Author: María Hesse (translated from Spanish by Achy Obejas)
Publish Date: September 2018
Publisher: University of Texas Press
Catalog ID: ISBN: 978-1477317280
by Martina Follador
Frida Kahlo was born in Coyocán, Mexico, the 6th of July 1907. We know Frida as an artist and lots of us already know some of her biography, but the most interesting part of her is her interiority. As she has always said, she draws herself because she’s the thing she knows the most, and what comes out is a beautiful world, made of feelings, emotions and hidden thoughts. She paints her daily reality. Her past was overwhelmed by sufferance and painting was the only thing she could do when obliged to stay in bed.
She was born with spina bifida, a birth condition where the spine doesn’t close properly. That means that the nerves aren’t correctly protected by the vertebrae, which didn’t complete their formation. At the time of Frida’s birth, the causes of spina bifida weren’t known, but now we are aware that there may be a genetic component or a lack of folate (Vitamin B9) or folic acid during the pregnancy. This disease caused Frida scoliosis and made her right leg shorter and more fragile. Frida’s parents were concerned that Spina bifida might be viewed as making her unworthy of getting married or to live a relatively happy life. Consequently, she stayed homebound for some years with her sister, who was also born with spina bifida. When people asked about Frida her parents told them that she had poliomyelitis. At that time, in fact, poliomyelitis’ causes weren’t yet known. Sometime later, Frida could go to school, but due to her illness, her parents had “cut” her and her sister from three years of schooling. Her year of birth was then changed to 1910 ever since, and Frida has always been happy about that because that was the year of the Mexican revolution. And she has always said that she was the revolution.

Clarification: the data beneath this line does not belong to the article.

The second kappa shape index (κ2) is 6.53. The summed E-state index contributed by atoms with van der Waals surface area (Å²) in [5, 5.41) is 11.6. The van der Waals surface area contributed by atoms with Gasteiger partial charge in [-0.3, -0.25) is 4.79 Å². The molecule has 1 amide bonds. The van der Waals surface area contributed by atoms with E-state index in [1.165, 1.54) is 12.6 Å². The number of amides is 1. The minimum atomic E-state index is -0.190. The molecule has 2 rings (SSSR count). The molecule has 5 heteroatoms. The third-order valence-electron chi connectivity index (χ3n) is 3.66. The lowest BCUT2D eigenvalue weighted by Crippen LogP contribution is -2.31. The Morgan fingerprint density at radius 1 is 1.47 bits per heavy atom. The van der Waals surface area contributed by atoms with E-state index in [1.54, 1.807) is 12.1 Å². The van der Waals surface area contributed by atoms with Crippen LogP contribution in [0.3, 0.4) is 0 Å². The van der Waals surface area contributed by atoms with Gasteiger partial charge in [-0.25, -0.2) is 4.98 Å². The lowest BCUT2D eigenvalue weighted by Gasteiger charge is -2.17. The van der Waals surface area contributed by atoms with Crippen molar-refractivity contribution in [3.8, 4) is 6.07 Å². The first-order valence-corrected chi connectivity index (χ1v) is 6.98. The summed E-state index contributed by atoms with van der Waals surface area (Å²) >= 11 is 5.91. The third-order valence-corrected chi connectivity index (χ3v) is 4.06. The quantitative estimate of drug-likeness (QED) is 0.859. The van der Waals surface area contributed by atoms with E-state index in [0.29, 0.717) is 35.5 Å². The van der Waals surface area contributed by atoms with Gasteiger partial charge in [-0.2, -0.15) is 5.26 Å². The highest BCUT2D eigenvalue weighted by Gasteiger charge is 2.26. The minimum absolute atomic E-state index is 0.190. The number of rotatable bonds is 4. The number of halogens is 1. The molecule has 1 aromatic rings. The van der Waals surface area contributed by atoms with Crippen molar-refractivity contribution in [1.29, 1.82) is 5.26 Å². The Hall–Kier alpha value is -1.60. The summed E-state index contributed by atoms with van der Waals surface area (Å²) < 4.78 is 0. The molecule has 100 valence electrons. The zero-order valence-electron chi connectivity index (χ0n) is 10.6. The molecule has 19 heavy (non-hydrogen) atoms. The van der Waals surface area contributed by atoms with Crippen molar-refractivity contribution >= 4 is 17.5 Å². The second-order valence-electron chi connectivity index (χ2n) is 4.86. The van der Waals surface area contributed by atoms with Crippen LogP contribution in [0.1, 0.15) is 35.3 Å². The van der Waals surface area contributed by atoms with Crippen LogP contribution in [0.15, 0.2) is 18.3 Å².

In 1925, Frida started to paint after her first debilitating injury—fracturing her back and pelvis—when riding a bus that was in an accident. Her parents made her bed like a refuge with a mirror and some colours. She learned that pain would always be a part of her life. Art was therapeutic to her, since she could externalize her most hidden feelings through colours. At the present time, we would say that Frida has approached art therapy. Art therapy is a scientifically studied discipline, as it allows the patient to manifest what is not possible to communicate with words. It has many benefits regarding mental health and recovering and lots of hospitals and cliniques currently employ it. We could say that the brush and the colours were Frida’s travel companions in her pain journey as a personal diary of the suffering experiences she had to go through her entire life, both physical and emotional. In particular, Frida’s marriage with Diego Rivera had always been full of ups and downs, due to the repeated betrayals of him and the miscarriages Frida went through because of her past injuries.
Frida was extraordinary: she had her own way to see things and she communicated her ideas through art. She painted her orthopedic brace with the revolution symbols and she came in her bed to her first individual gallery in Mexico, since she couldn’t walk.
There is a lot that Frida Kahlo: An Illustrated Life by María Hesse can offer. The illustrations recall Frida’s original pieces and they perfectly show her thoughts and life, as in a movie. Even the most brutal events are illustrated with both tact and harsh veracity at the same time. When you read, you have the impression that Frida is talking to you, thanks to the simple but entertaining text and the different fonts employed, in order to confer a more personal and autobiographical touch to this amazing book. I see it as a masterpiece, both for the contents and the graphic parts. If you want to meet the real Frida, you just have to read this marvelous book.
Martina Follador is an Italian author and illustrator for children. She was diagnosed with celiac disease when she was four, and she has drawn a comic book about celiac disease for the Italian Association of Celiac disease, available in February 2023 for hospitals, hotel schools and members of the association. Her love for children and medical themes led her to develop a passion for art therapy and pedagogy.